What's new in Eastern Europe in 2010
03/25/2010 12:00 AM
03/25/2010 11:35 AM
Eastern Europe continues to work hard to build its growing tourist industry. From Prague to Poland to Turkey, there are plenty of changes in the works for 2010.
Prague, the most-visited city in the region, is nearing completion on the first phrase of the restoration of its iconic Charles Bridge (sometime in 2010). Built in the 14th century, this much-loved bridge offers one of the most pleasant and entertaining 500-plus-yard strolls in Europe. And now old-fashioned gas lighting will make an evening walk across this landmark even more of a joy.
Nervous about Al-Qaeda threats, Radio Free Europe has moved its headquarters out of the communist-era Parliament building in Prague's New Town. A guided tour now takes you step-by-fascinating-step through recent Czech history in the building's once off-limits interior.
In Croatia's top destination, Dubrovnik, the fortress on Mount Srd — the peak hovering just above the Old Town — is reclaiming its status as a tourist attraction. Workers are repairing the cable car that once linked the city to the fortress, before the car was destroyed during the breakup of Yugoslavia (www.dubrovnikcablecar.com). When the work is completed (likely this summer), it will be easier for visitors to enjoy the mountaintop's sweeping views and a modest new war museum about the 1991-1992 siege of Dubrovnik.
Both Croatia and Slovenia are continuing to expand their expressways. Slovenia has switched from a toll-booth payment system to windshield toll stickers called "vinjeta" (about $21/week, $42/month). Croatia's expressways are being extended south from Split toward Dubrovnik. Work has begun — and stalled — on the controversial Peljeac Bridge. This $400 million project would allow the highway to bypass a border crossing into Bosnia-Herzegovina, thereby keeping the road entirely in Croatian territory.
In 2012, Poland (jointly with Ukraine) will host the Euro Cup soccer championship. Throughout the country — but especially in Warsaw, Gdansk, Poznan, and Wroclaw, which will host matches — a wave of new construction is refreshing and re-energizing dingy old quarters. Poland is also using the Euro Cup as an excuse to upgrade its rail network. (Unfortunately in the short term, construction is causing many train delays.)
In Krakow, Poland's historic capital, the big news is that Oskar Schindler's factory — where the German businessman did his creative best to save the lives of his Jewish workers during World War II — is being converted into a museum, opening in mid-2010 (www.mhk.pl). At this site, where Steven Spielberg filmed some of the scenes in "Schindler's List," exhibits trace Krakow's World War II experience. Visitors can also see a replica of Schindler's office and watch testimonial footage of Schindler's grateful employees.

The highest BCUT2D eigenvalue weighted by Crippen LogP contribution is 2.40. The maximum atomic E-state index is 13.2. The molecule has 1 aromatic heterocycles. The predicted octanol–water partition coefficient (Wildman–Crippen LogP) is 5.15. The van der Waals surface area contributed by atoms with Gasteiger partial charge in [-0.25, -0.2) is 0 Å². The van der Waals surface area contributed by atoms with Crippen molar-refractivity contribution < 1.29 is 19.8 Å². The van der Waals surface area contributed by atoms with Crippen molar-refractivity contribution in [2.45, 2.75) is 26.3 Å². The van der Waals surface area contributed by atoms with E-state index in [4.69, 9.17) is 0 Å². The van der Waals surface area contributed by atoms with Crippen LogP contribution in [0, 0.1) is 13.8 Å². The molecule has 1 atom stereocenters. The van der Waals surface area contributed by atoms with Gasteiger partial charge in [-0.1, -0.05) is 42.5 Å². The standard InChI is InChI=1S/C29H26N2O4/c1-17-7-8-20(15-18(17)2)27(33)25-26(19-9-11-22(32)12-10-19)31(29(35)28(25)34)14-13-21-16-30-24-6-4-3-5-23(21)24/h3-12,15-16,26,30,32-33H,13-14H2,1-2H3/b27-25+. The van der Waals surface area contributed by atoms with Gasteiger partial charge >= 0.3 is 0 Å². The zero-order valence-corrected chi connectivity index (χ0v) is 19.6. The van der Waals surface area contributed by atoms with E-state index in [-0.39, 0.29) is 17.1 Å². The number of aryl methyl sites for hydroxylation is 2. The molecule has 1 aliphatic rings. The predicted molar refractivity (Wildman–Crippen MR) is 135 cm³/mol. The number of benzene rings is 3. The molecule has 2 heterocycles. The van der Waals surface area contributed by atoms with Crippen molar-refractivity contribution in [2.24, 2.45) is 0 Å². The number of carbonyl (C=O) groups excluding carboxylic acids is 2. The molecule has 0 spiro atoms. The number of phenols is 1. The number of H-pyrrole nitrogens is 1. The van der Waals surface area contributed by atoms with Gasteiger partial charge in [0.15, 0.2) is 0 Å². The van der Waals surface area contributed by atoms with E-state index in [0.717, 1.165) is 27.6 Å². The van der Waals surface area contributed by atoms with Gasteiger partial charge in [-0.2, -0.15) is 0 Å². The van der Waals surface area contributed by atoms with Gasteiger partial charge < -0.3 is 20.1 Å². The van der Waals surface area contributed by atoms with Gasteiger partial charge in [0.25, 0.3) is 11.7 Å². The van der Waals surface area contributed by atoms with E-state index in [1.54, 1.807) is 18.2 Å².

Also in Krakow, the eclectic Czartoryski Museum has closed for restoration, likely through 2012. The collection's two masterpieces (Leonardo da Vinci's "Lady with an Ermine" and Rembrandt's "Landscape with the Good Samaritan") are temporarily on loan to other cities, but sometime this year will be displayed in the Museum of 19th-Century Polish Art, above the Cloth Hall on Krakow's Main Market Square.
At Auschwitz, individuals may no longer enter the Auschwitz I part of the concentration camp memorial on their own at busy times (May-Sept. 9 a.m.-3 p.m.). During these peak hours, you'll need to join one of the memorial's organized tours or hire a private guide. The famous "Arbeit Macht Frei" (Work Sets You Free) gate is now a replica, after the original was stolen and then recovered last December.
In Warsaw, the confusing Central Train Station is slated for a much-needed remodel sometime before the Euro Cup. Since 2010 marks the 200th birthday of Polish-born composer Fryderyk Chopin, Poland is celebrating the Year of Chopin (www.chopin2010.pl). Along with special concerts and events, Warsaw's Chopin Museum has gotten a high-tech facelift, with interactive exhibits to complement the Chopin memorabilia.
Turkey's national currency, until last year called the New Turkish Lira ("Yeni Tark Lirasi," or YTL), has been renamed. It's now simply TL — Turkish Lira. Istanbul's wonderful Mosque of Saleyman the Magnificent is closed for renovation, likely until August (but you can still visit its courtyards, cemetery, and mausoleums).
The Galata Dervish Monastery in Istanbul's New District is likely to be closed through late 2010 for renovation. But even during this work, you'll still be able to see performances of the Whirling Dervishes. The authentic, two-hour religious ritual — performed by followers of the Muslim mystic Rumi — will be held at temporary locations (at a theater in the New District and even at the Sirkeci train station; see www.rumimevlevi.com).
Wherever your whirl in Eastern Europe, you'll find that many of the natives speak excellent English and are forever scrambling to impress their guests. Any rough edges left over from the communist era simply add to the charm and carbonate your experience.
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